Myth, Busted: Injectable Wrinkle Reducers Can Paralyze Your Entire Face

In the world of cosmetic dermatology, the rumor mills are fraught with incorrect information spread by unqualified voices who claim to be authorities. But once these untruths are shared often and loudly enough, they eventually are taken as gospel. This article’s sole purpose is to clear up false rumors and replace them with facts, explained by knowledgeable and reliable medical sources. Once armed, you’ll be able to make your own decisions more clearly.

Injectable wrinkle reducers are a particularly rampant topic for the myth machine. To address this first myth, the answer is simply no. Wrinkle reducers, when properly used, cannot paralyze someone’s entire face — they’re actually a treatment for a specific area to temporarily smooth the appearance of moderate to severe lines — but we’re going to play a bit of an armchair psychologist and take a gander at why you might believe this myth.

You know how we tend to remember the worst or most extreme looks, mistakes or mishaps that befall people? Especially famous people? Think about it: Everyone remembers when Justin Timberlake mistakenly tore off too much of Janet Jackson’s top in that Super Bowl halftime show, even though it happened 14 years ago. Can you even name the person or band who performed at the big game last year?

Extreme looks created by injectable wrinkle reducers tend to live on in our minds. Once we’ve seen the face of a celebrity who might have had too much injected into her forehead, that’s the face we remember, and it’s what perpetuates this myth.

“People like to sensationalize everything, says New York dermatologist Dr. Dendy Engelman. “If you think someone’s using something that’s meant to make them look better, but they end up looking worse, that’s what gets a lot of coverage.”

Conversely, we often see celebrities with natural looking smoothed-out faces, but do we ever think, “Wow, her face looks so lovely and natural with just the right amount of injectable wrinkle reducers”? No. We think, “Wow, she looks great! How does she keep her skin looking so smooth?”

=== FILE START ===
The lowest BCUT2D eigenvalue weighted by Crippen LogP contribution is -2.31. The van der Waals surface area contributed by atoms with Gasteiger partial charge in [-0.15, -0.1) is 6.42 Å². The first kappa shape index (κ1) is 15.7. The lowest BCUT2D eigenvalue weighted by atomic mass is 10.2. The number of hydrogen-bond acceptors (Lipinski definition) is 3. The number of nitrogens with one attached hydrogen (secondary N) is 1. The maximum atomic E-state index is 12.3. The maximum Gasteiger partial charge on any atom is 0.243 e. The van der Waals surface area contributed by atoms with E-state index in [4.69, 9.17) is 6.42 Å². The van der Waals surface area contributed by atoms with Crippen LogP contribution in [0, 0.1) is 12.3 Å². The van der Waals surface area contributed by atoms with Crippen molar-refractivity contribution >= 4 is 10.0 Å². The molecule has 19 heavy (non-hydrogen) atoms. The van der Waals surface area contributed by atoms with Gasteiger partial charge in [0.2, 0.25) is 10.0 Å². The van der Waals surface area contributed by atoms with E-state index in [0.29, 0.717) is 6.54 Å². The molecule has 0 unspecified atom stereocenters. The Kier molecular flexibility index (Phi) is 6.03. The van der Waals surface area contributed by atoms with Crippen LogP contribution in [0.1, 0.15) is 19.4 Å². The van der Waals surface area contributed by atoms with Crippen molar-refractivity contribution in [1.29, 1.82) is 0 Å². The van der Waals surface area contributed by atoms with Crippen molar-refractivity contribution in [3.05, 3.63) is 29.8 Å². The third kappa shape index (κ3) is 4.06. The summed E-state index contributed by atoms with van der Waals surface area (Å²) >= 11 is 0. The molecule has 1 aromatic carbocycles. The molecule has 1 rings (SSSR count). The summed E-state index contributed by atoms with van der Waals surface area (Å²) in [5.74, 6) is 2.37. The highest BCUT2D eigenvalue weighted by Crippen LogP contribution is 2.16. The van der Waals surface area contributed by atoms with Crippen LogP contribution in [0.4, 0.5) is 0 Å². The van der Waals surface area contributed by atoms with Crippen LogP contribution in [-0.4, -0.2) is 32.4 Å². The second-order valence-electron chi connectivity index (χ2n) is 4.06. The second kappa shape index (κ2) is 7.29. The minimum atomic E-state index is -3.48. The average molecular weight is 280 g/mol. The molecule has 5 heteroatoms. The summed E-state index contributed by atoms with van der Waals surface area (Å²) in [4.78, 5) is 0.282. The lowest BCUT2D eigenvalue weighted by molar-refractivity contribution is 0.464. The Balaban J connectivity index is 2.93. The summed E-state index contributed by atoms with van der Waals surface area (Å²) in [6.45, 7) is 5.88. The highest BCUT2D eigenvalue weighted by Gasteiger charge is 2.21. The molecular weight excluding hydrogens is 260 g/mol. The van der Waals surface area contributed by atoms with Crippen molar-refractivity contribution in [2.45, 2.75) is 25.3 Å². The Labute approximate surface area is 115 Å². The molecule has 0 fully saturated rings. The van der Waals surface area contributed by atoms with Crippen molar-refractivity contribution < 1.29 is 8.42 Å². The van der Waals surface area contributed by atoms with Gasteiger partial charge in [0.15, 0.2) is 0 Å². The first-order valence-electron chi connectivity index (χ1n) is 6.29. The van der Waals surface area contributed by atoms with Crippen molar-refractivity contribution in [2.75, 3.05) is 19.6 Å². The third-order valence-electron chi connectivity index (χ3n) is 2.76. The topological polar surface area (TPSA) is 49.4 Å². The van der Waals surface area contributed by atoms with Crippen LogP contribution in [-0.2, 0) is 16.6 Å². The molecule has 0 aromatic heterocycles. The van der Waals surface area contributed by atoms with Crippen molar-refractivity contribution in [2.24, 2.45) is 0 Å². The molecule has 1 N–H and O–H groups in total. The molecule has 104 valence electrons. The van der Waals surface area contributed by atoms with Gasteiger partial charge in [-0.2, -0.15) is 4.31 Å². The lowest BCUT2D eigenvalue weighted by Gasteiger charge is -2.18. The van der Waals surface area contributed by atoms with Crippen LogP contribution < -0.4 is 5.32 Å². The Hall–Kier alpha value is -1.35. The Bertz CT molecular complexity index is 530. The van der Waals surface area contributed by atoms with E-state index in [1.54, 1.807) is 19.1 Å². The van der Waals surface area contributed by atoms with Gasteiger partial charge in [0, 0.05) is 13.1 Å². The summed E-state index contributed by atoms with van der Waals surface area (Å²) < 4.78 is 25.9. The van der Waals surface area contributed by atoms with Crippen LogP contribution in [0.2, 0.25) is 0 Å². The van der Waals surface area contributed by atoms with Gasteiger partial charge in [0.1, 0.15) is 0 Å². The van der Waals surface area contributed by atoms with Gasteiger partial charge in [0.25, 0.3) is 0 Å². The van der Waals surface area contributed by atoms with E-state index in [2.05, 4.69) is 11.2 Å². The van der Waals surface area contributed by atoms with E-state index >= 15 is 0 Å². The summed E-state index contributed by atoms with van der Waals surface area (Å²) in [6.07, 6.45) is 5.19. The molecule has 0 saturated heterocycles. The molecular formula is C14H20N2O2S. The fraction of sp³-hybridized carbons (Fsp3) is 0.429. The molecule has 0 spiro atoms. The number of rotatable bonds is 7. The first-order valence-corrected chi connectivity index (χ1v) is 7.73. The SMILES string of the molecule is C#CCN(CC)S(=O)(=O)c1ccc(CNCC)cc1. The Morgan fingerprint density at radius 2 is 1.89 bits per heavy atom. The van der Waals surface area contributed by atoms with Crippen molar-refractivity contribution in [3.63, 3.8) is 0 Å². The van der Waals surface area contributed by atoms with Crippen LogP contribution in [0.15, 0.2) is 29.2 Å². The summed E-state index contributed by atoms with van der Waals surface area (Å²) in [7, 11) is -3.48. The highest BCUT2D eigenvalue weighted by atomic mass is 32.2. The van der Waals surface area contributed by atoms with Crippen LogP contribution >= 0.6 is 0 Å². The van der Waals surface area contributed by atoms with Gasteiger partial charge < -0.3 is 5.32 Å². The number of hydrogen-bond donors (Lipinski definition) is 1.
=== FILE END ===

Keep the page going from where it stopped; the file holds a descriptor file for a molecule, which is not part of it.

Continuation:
Let’s go back in history again, even earlier than that Timberlake-Jackson debacle. Back in the 1980s, before the active ingredient in injectable wrinkle reducers (botulinum toxin) was used for cosmetic purposes, it was relied on to treat medical conditions, such as torticollis. Torticollis is the chronic contraction of the neck muscles, resulting in the inability to straighten one’s neck, says New York dermatologist Dendy Engelman. When injected into the area, neurotoxin decreases muscle contractions, enabling sufferers to regain the ability to straighten back up. In situations like those, a lot of the product was used. Hundreds and hundreds of units.

At the beginning, like with any new method, figuring out how to use injectable wrinkle reducers in small-dose measurements required a bit of a learning curve. But today, the correct dosage has been confirmed through clinical trials and the FDA to give people more subtle results. It’s beloved by many celebrities (sometimes openly, often secretly) to smooth facial lines and wrinkles. And yet that myth of overdone faces — those tabloid-selling photos — lives on in people’s minds.

“Botulinum toxin is a well-studied molecule, explains New York dermatologist Dr. Amy Wechsler. “We now know many of the things it does and how it works on the body.” That said, each person is different, so talk to your doctor about potential side effects and the correct dosage to decide what’s right for you.

Medically speaking, what injectable wrinkle reducers do is limit motion. “They’re blocking the communication between the nerve and the receptor so that we have limited motion, but those of us who know how to use them properly use them to our benefit, not detriment,” says Engelman. “No one wants to look frozen.”

And these days, that frozen look has, well, thawed. Case in point: Cindy Crawford, who has spoken openly about using wrinkle reducers. Does that face look frozen to you?

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Originally published on 2/21/19 in SPOTLYTE by Allergan, BY JANE LARKWORTHY